Participation in Mozilla's CA Certificate Program is at our sole discretion, and we will take whatever steps are necessary to keep our users safe. Nevertheless, we believe that the best approach to safeguard that security is to work with CAs as partners, to foster open and frank communication, and to be diligent in looking for ways to improve. Thank you for your cooperation in this pursuit.

Regards, Kathleen Wilson, Module Owner of Mozilla's CA Certificates Module

January 2013 Responses

CA Responses to January 2013 Communication -- Contains two spreadsheets: "Action Item Responses" and "Test Website URLs".

February 17, 2012

Subject: Mozilla Communication: Action requested by March 2, 2012

Dear Certification Authority,

This note requests a set of immediate actions on your behalf, as a participant in the Mozilla root program.

Please reply by March 2, 2012, to confirm completion of the following actions or state when these actions will be completed.

1) Subordinate CAs chaining to CAs in Mozilla’s root program cannot be used for MITM or “traffic management” of domain names or IPs that the certificate holder does not legitimately own or control, regardless of whether it is in a closed and controlled environment or not. Please review all of the subordinate CAs that chain up to your root certificates in NSS to make sure that they cannot be used in this way. Any existing subordinate CAs that can be used for that purpose must be revoked and any corresponding HSMs destroyed as soon as possible, but no later than April 27, 2012. For each subordinate CA that is revoked, send me:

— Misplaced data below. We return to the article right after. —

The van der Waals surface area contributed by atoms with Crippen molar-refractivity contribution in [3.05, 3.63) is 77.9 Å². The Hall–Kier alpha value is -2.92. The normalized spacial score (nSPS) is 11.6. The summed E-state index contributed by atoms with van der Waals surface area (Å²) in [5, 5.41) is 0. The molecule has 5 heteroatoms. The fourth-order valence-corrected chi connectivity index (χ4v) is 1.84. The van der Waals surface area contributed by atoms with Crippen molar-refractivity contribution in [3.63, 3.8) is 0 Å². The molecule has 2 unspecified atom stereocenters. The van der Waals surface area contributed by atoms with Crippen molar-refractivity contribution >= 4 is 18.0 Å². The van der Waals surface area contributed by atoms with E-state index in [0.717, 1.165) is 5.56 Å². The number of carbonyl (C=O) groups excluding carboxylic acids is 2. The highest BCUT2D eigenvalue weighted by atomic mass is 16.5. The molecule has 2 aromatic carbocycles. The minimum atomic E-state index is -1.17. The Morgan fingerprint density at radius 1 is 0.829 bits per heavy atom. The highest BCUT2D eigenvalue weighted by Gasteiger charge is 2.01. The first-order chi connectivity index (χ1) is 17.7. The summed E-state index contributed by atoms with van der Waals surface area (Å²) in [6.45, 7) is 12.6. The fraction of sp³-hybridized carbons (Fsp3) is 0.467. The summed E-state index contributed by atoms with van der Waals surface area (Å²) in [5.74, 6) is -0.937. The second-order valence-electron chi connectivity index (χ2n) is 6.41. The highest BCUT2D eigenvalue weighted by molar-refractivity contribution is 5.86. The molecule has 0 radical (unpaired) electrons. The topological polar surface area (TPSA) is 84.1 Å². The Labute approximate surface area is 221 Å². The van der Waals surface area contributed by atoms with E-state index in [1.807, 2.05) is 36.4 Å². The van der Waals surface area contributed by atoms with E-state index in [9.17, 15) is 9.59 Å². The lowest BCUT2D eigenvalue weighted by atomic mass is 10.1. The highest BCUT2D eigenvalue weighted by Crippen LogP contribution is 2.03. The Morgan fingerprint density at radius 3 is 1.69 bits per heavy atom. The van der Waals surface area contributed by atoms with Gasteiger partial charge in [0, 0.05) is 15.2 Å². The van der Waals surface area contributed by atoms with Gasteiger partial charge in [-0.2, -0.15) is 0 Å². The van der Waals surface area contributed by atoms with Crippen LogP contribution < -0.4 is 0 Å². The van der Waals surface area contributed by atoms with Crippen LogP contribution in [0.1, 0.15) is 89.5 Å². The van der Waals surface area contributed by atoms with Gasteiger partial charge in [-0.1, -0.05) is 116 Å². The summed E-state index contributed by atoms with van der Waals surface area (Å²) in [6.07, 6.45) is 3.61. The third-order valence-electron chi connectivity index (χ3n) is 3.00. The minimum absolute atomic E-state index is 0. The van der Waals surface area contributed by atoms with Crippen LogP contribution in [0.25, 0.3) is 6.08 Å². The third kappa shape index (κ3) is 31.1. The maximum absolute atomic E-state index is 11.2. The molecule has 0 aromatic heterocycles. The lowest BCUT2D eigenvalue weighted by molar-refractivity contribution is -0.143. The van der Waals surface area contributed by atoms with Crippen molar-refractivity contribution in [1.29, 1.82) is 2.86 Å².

• a) The certificate that signed the subCA. If it is a root certificate in NSS, then the root certificate's subject and SHA1 fingerprint.
  • b) The Serial Number of the revoked certificate.
  • c) The CRL that contains the serial number of the revoked certificate.

As a CA in Mozilla’s root program you are ultimately responsible for certificates issued by you and any intermediate CAs that chain up to your roots. After April 27, 2012, if it is found that a subordinate CA is being used for MITM, we will take action to mitigate, including and up to removing the corresponding root certificate. Based on Mozilla’s assessment, we may also remove any of your other root certificates, and root certificates from other organizations that cross-sign your certificates.